The Burden of PTSD: An Ongoing Conversation

Perhaps you've heard: PTSD among veterans returning from the wars in Afghanistan and Iraq is a huge problem and we might not have the resources to deal with its ramifications. GOOD recently ran my feature on the subject, "The Memory War," and since then, I've had many conversations on the topic-ranging from readers' personal experiences, to sprawling discussions on the multifacted challenges facing service members suffering from PTSD. One such discussion, however, really forced me to take a step back.In an email exchange with Kathie Costos DiCesare, a Senior IFOC Chaplain, she expresses a view of the Army's Battlemind training program that I'd never heard, or even considered. For the unfamiliar, Battlemind is a training program used to try to counter the effects of war on armed forces. It's been heavily criticized as inadequate. DiCesare takes that criticism one step further."Battlemind and Warrior Mind both have the same problem and-it's my belief-have the most to do with the rise in suicides as well as attempted suicides," she writes. Both programs, she says, tell troops they can prepare their minds for war, implying that if they are somehow wounded by PTSD, it's their fault.She went on to tell me what while visiting a VA in Orlando with her husband (who is a Vietnam vet with PTSD), she met two Marines who had just returned from Iraq. She was wearing her Chaplain's jacket and offered the men help in filling out some paperwork they were struggling through."We talked for a while and then one Marine began to cry," DiCesare writes. "He told me that as a Marine, he's not supposed to be weak. He told me that he was just not strong enough." It took a while, she says, but she finally got through to the Marine, telling him that it was normal to feel these things after battle, and that quite the opposite was true: That he had shown tremendous courage."No one had ever told him that before," she writes. "This Marine had received the message of Battlemind and it told him that if he ended up with PTSD, it was his fault for not preparing mentally for the challenge of combat."Annette Yover, the veteran whose story I recounted in my article, experienced a similar flood of emotion when she returned from her service in the Navy. Upon realizing she could no longer cope with her daily work as a mortician at a civilian funeral home-a stumbling block that forced her to find a new career path-she was devastated.But as DiCesare explains, this burden is plaguing countless veterans, who return from war with unrealistic expectations of how they should behave and react to civilian life. As many veterans have recounted to me, they wish they could just switch off their military training when they return home. Of course it's not that simple. As the DOD, NIMH, and others continue to pour research dollars into the problem, America's veterans are still struggling, and often taking their own lives, as they wait for answers.Guest blogger Matthew Newton is a freelance writer.Image via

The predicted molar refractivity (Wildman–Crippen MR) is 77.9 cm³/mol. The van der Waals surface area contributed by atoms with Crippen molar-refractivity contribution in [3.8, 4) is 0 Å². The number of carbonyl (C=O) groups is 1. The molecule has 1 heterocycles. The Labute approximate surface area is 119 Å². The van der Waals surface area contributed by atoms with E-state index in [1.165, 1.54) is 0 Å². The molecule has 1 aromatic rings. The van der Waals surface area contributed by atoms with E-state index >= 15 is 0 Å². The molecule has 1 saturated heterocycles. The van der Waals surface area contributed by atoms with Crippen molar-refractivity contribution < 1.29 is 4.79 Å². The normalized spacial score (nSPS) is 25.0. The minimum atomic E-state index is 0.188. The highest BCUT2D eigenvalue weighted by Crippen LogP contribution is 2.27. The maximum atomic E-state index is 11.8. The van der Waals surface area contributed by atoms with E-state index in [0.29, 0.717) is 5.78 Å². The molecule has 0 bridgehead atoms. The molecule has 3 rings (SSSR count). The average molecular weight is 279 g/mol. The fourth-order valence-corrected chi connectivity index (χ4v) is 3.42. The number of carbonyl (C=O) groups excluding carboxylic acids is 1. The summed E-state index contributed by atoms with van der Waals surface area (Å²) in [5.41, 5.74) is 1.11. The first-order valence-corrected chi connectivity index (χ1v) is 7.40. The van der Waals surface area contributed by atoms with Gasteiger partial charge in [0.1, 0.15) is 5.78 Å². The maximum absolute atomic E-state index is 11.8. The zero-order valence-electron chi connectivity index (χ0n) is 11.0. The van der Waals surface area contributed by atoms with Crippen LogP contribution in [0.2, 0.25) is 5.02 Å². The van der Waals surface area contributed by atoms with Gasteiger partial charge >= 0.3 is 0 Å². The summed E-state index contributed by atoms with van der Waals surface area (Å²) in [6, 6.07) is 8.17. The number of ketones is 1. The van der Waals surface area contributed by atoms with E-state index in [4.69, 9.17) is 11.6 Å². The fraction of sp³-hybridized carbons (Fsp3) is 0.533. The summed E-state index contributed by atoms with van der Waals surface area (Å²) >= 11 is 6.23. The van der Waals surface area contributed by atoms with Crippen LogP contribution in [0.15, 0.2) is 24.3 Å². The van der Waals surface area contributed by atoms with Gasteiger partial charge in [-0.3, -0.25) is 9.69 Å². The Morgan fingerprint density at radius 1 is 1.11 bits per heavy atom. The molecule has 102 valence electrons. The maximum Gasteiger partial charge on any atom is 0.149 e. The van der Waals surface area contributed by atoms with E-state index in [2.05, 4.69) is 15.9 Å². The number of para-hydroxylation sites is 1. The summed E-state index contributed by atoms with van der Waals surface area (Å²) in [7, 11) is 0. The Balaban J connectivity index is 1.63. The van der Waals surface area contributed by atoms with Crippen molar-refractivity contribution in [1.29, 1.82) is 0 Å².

Ottawa Humane Society / Flickr

The Trump Administration won't be remembered for being kind to animals.